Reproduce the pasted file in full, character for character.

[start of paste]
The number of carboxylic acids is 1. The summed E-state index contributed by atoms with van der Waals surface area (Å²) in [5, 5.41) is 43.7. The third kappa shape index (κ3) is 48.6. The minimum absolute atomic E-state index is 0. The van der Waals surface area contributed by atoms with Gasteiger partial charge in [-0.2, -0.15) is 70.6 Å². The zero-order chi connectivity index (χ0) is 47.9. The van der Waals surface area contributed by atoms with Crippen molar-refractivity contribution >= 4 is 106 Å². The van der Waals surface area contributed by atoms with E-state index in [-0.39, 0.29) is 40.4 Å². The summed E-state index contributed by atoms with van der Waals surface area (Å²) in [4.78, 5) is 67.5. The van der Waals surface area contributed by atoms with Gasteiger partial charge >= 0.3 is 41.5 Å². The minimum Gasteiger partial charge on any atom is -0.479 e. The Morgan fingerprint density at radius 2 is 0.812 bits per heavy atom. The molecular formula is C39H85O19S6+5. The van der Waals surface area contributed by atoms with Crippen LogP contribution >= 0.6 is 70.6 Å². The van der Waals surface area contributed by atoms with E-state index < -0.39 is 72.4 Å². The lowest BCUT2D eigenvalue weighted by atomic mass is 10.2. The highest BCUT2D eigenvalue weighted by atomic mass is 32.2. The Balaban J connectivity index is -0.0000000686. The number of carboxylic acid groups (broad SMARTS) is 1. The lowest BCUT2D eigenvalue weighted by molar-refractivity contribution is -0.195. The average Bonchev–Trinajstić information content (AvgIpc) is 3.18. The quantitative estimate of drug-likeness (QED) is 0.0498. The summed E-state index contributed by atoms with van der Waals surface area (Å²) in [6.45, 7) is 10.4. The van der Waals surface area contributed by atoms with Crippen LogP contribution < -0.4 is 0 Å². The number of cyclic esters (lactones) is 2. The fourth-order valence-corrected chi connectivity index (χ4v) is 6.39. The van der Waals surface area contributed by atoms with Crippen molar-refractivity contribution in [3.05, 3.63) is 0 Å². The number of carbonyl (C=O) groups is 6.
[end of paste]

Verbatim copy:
The number of carboxylic acids is 1. The summed E-state index contributed by atoms with van der Waals surface area (Å²) in [5, 5.41) is 43.7. The third kappa shape index (κ3) is 48.6. The minimum absolute atomic E-state index is 0. The van der Waals surface area contributed by atoms with Gasteiger partial charge in [-0.2, -0.15) is 70.6 Å². The zero-order chi connectivity index (χ0) is 47.9. The van der Waals surface area contributed by atoms with Crippen molar-refractivity contribution >= 4 is 106 Å². The van der Waals surface area contributed by atoms with E-state index in [-0.39, 0.29) is 40.4 Å². The summed E-state index contributed by atoms with van der Waals surface area (Å²) in [4.78, 5) is 67.5. The van der Waals surface area contributed by atoms with Gasteiger partial charge >= 0.3 is 41.5 Å². The minimum Gasteiger partial charge on any atom is -0.479 e. The Morgan fingerprint density at radius 2 is 0.812 bits per heavy atom. The molecular formula is C39H85O19S6+5. The van der Waals surface area contributed by atoms with Crippen LogP contribution >= 0.6 is 70.6 Å². The van der Waals surface area contributed by atoms with E-state index < -0.39 is 72.4 Å². The lowest BCUT2D eigenvalue weighted by atomic mass is 10.2. The highest BCUT2D eigenvalue weighted by atomic mass is 32.2. The Balaban J connectivity index is -0.0000000686. The number of carboxylic acid groups (broad SMARTS) is 1. The lowest BCUT2D eigenvalue weighted by molar-refractivity contribution is -0.195. The average Bonchev–Trinajstić information content (AvgIpc) is 3.18. The quantitative estimate of drug-likeness (QED) is 0.0498. The summed E-state index contributed by atoms with van der Waals surface area (Å²) in [6.45, 7) is 10.4. The van der Waals surface area contributed by atoms with Crippen LogP contribution < -0.4 is 0 Å². The number of cyclic esters (lactones) is 2. The fourth-order valence-corrected chi connectivity index (χ4v) is 6.39. The van der Waals surface area contributed by atoms with Crippen molar-refractivity contribution in [3.05, 3.63) is 0 Å². The number of carbonyl (C=O) groups is 6.